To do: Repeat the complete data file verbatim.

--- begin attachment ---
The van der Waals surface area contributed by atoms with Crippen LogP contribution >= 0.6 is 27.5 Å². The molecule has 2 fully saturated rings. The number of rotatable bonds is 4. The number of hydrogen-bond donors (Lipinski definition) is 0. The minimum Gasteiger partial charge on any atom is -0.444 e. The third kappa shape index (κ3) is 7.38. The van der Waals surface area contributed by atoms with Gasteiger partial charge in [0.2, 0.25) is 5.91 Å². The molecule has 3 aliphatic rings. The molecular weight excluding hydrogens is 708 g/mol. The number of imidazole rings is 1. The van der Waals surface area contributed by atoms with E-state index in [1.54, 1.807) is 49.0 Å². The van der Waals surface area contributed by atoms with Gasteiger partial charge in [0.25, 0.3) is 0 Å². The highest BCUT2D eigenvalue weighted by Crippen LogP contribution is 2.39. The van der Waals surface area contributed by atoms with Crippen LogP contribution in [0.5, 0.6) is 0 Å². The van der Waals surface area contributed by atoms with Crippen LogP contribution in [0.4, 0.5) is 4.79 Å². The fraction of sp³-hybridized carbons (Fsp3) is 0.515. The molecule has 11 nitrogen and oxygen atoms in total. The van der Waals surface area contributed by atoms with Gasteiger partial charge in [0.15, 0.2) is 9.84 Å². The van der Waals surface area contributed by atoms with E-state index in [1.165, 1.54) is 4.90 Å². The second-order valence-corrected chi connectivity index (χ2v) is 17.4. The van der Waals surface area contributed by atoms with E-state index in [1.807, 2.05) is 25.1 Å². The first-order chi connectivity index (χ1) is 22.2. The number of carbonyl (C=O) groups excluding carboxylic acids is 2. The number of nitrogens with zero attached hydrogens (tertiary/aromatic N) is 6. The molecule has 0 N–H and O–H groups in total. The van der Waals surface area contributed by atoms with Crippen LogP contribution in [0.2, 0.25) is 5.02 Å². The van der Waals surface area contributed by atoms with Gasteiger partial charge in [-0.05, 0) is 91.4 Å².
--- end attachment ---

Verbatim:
The van der Waals surface area contributed by atoms with Crippen LogP contribution >= 0.6 is 27.5 Å². The molecule has 2 fully saturated rings. The number of rotatable bonds is 4. The number of hydrogen-bond donors (Lipinski definition) is 0. The minimum Gasteiger partial charge on any atom is -0.444 e. The third kappa shape index (κ3) is 7.38. The van der Waals surface area contributed by atoms with Gasteiger partial charge in [0.2, 0.25) is 5.91 Å². The molecule has 3 aliphatic rings. The molecular weight excluding hydrogens is 708 g/mol. The number of imidazole rings is 1. The van der Waals surface area contributed by atoms with E-state index in [1.54, 1.807) is 49.0 Å². The van der Waals surface area contributed by atoms with Gasteiger partial charge in [0.25, 0.3) is 0 Å². The highest BCUT2D eigenvalue weighted by Crippen LogP contribution is 2.39. The van der Waals surface area contributed by atoms with Crippen LogP contribution in [0.5, 0.6) is 0 Å². The van der Waals surface area contributed by atoms with Crippen LogP contribution in [0.4, 0.5) is 4.79 Å². The fraction of sp³-hybridized carbons (Fsp3) is 0.515. The molecule has 11 nitrogen and oxygen atoms in total. The van der Waals surface area contributed by atoms with Gasteiger partial charge in [0.15, 0.2) is 9.84 Å². The van der Waals surface area contributed by atoms with E-state index in [1.165, 1.54) is 4.90 Å². The second-order valence-corrected chi connectivity index (χ2v) is 17.4. The van der Waals surface area contributed by atoms with E-state index in [1.807, 2.05) is 25.1 Å². The first-order chi connectivity index (χ1) is 22.2. The number of carbonyl (C=O) groups excluding carboxylic acids is 2. The number of nitrogens with zero attached hydrogens (tertiary/aromatic N) is 6. The molecule has 0 N–H and O–H groups in total. The van der Waals surface area contributed by atoms with Crippen LogP contribution in [0.2, 0.25) is 5.02 Å². The van der Waals surface area contributed by atoms with Gasteiger partial charge in [-0.05, 0) is 91.4 Å².